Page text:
>>> +* backing_filename and backing_fmt are both strings in (byte offset, byte size) form.  They are not NUL-terminated and do not have alignment constraints.
>>
>> A description of the meaning of these strings is missing.
> 
> Update:
> "The backing filename string is given in the
> backing_filename_{offset,size} fields and may be an absolute path or
> relative to the image file."

Looks good.

>>
>>> +
>>> +Feature bits:
>>> +* QED_F_BACKING_FILE = 0x01.  The image uses a backing file.
>>> +* QED_F_NEED_CHECK = 0x02.  The image needs a consistency check before use.
>>> +* QED_CF_BACKING_FORMAT = 0x01.  The image has a specific backing file format stored.
>>
>> I suggest adding a headline "Compatibility Feature Bits". Seeing 0x01
>> twice is confusing at first sight.
> 
> Updated, thanks.
> 
>>
>>> +
>>> +==Tables==
>>> +
>>> +Tables provide the translation from logical offsets in the block device to cluster offsets in the file.
>>> +
>>> + #define TABLE_NOFFSETS (table_size * cluster_size / sizeof(uint64_t))
>>> +  
>>> + Table {
>>> +     uint64_t offsets[TABLE_NOFFSETS];
>>> + }
>>> +
>>> +The tables are organized as follows:
>>> +
>>> +                    +----------+
>>> +                    | L1 table |
>>> +                    +----------+
>>> +               ,------'  |  '------.
>>> +          +----------+   |    +----------+
>>> +          | L2 table |  ...   | L2 table |
>>> +          +----------+        +----------+
>>> +      ,------'  |  '------.
>>> + +----------+   |    +----------+
>>> + |   Data   |  ...   |   Data   |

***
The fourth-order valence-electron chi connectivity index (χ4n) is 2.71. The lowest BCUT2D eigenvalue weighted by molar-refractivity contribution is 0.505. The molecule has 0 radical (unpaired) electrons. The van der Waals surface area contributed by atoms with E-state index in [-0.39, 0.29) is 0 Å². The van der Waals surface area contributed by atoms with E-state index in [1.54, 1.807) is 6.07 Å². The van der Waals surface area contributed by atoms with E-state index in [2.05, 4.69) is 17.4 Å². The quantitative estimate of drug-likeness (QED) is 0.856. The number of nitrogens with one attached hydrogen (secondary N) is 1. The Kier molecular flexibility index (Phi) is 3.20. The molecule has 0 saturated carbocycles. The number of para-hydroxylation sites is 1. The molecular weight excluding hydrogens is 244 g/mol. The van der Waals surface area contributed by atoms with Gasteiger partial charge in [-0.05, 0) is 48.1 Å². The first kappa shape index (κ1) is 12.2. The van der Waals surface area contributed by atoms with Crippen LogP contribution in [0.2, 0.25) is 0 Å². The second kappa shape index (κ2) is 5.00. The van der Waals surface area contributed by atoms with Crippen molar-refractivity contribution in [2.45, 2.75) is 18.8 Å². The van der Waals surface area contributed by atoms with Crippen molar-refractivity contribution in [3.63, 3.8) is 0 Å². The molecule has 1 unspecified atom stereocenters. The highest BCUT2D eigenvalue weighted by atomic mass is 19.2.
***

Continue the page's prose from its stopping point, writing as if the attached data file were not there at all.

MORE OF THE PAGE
>>> + +----------+        +----------+
>>> +
>>> +A table is made up of one or more contiguous clusters.  The table_size header field determines table size for an image file.  For example, cluster_size=64 KB and table_size=4 results in 256 KB tables.
>>> +
>>> +The logical image size must be less than or equal to the maximum possible size of clusters rooted by the L1 table:
>>> + header.image_size <= TABLE_NOFFSETS * TABLE_NOFFSETS * header.cluster_size
>>> +
>>> +Logical offsets are translated into cluster offsets as follows:
>>> +
>>> +  table_bits table_bits    cluster_bits
>>> +  <--------> <--------> <--------------->
>>> + +----------+----------+-----------------+
>>> + | L1 index | L2 index |     byte offset |
>>> + +----------+----------+-----------------+
>>> + 
>>> +       Structure of a logical offset
>>> +
>>> + def logical_to_cluster_offset(l1_index, l2_index, byte_offset):
>>> +   l2_offset = l1_table[l1_index]
>>> +   l2_table = load_table(l2_offset)
>>> +   cluster_offset = l2_table[l2_index]
>>> +   return cluster_offset + byte_offset
>>
>> Should we reserve some bits in the table entries in case we need some
>> flags later? Also, I suppose all table entries must be cluster aligned?
> 
> Yes, let's do that.  At least for sparse zero cluster tracking we need a
> bit.  The minimum 4k cluster size gives us 12 bits to play with.

Yes, 12 bits should be enough for a while.

>> What happened to the other sections that older versions of the spec
>> contained? For example, this version doesn't specify any more what the
>> semantics of unallocated clusters and backing files is.
> 
> I removed them because they don't describe the on-disk layout and were
> more of a way to think through the implementation than a format
> specification.  It was more a decision to focus my effort on improving
> the on-disk layout specification than anything else.
> 
> Do you want the semantics in the specification, or is it okay to leave
> that part on the wiki only?

I think, at least we need to describe what an unallocated table entry
looks like (it has a zero cluster offset - but may it have flags?) and
what this means for the virtual disk content (read from the backing